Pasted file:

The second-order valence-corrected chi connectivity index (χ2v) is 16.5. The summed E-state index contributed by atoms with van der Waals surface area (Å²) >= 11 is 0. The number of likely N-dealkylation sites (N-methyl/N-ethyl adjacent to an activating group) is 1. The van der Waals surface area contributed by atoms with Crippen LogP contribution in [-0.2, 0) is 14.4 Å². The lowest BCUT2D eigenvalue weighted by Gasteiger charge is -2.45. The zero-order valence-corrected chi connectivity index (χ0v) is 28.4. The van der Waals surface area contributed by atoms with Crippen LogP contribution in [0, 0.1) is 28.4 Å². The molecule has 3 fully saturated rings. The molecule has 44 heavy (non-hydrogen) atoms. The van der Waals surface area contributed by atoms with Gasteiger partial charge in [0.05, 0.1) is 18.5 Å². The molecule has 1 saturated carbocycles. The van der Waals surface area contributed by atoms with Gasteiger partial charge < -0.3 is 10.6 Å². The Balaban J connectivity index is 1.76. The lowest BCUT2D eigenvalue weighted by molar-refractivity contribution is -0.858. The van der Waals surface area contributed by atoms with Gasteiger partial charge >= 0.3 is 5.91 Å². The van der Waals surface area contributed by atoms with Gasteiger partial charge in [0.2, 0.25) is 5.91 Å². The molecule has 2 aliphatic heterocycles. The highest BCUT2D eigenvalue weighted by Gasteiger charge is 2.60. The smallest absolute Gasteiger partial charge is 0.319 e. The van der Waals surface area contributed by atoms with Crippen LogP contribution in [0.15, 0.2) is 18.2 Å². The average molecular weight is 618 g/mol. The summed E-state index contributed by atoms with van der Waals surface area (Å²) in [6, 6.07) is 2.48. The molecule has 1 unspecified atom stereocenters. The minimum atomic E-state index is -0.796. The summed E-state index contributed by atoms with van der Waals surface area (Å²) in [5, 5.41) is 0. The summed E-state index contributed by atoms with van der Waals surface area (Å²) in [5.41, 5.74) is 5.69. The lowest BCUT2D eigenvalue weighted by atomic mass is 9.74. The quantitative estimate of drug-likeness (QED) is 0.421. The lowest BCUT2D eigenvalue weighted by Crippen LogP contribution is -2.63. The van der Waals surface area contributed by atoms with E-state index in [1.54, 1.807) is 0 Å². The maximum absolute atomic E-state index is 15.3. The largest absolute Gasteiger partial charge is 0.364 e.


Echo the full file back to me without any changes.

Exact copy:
The second-order valence-corrected chi connectivity index (χ2v) is 16.5. The summed E-state index contributed by atoms with van der Waals surface area (Å²) >= 11 is 0. The number of likely N-dealkylation sites (N-methyl/N-ethyl adjacent to an activating group) is 1. The van der Waals surface area contributed by atoms with Crippen LogP contribution in [-0.2, 0) is 14.4 Å². The lowest BCUT2D eigenvalue weighted by Gasteiger charge is -2.45. The zero-order valence-corrected chi connectivity index (χ0v) is 28.4. The van der Waals surface area contributed by atoms with Crippen LogP contribution in [0, 0.1) is 28.4 Å². The molecule has 3 fully saturated rings. The molecule has 44 heavy (non-hydrogen) atoms. The van der Waals surface area contributed by atoms with Gasteiger partial charge in [0.05, 0.1) is 18.5 Å². The molecule has 1 saturated carbocycles. The van der Waals surface area contributed by atoms with Gasteiger partial charge < -0.3 is 10.6 Å². The Balaban J connectivity index is 1.76. The lowest BCUT2D eigenvalue weighted by molar-refractivity contribution is -0.858. The van der Waals surface area contributed by atoms with Gasteiger partial charge >= 0.3 is 5.91 Å². The van der Waals surface area contributed by atoms with Gasteiger partial charge in [0.2, 0.25) is 5.91 Å². The molecule has 2 aliphatic heterocycles. The highest BCUT2D eigenvalue weighted by Gasteiger charge is 2.60. The smallest absolute Gasteiger partial charge is 0.319 e. The van der Waals surface area contributed by atoms with Crippen LogP contribution in [0.15, 0.2) is 18.2 Å². The average molecular weight is 618 g/mol. The summed E-state index contributed by atoms with van der Waals surface area (Å²) in [6, 6.07) is 2.48. The molecule has 1 unspecified atom stereocenters. The minimum atomic E-state index is -0.796. The summed E-state index contributed by atoms with van der Waals surface area (Å²) in [5, 5.41) is 0. The summed E-state index contributed by atoms with van der Waals surface area (Å²) in [5.41, 5.74) is 5.69. The lowest BCUT2D eigenvalue weighted by atomic mass is 9.74. The quantitative estimate of drug-likeness (QED) is 0.421. The lowest BCUT2D eigenvalue weighted by Crippen LogP contribution is -2.63. The van der Waals surface area contributed by atoms with E-state index in [1.54, 1.807) is 0 Å². The maximum absolute atomic E-state index is 15.3. The largest absolute Gasteiger partial charge is 0.364 e.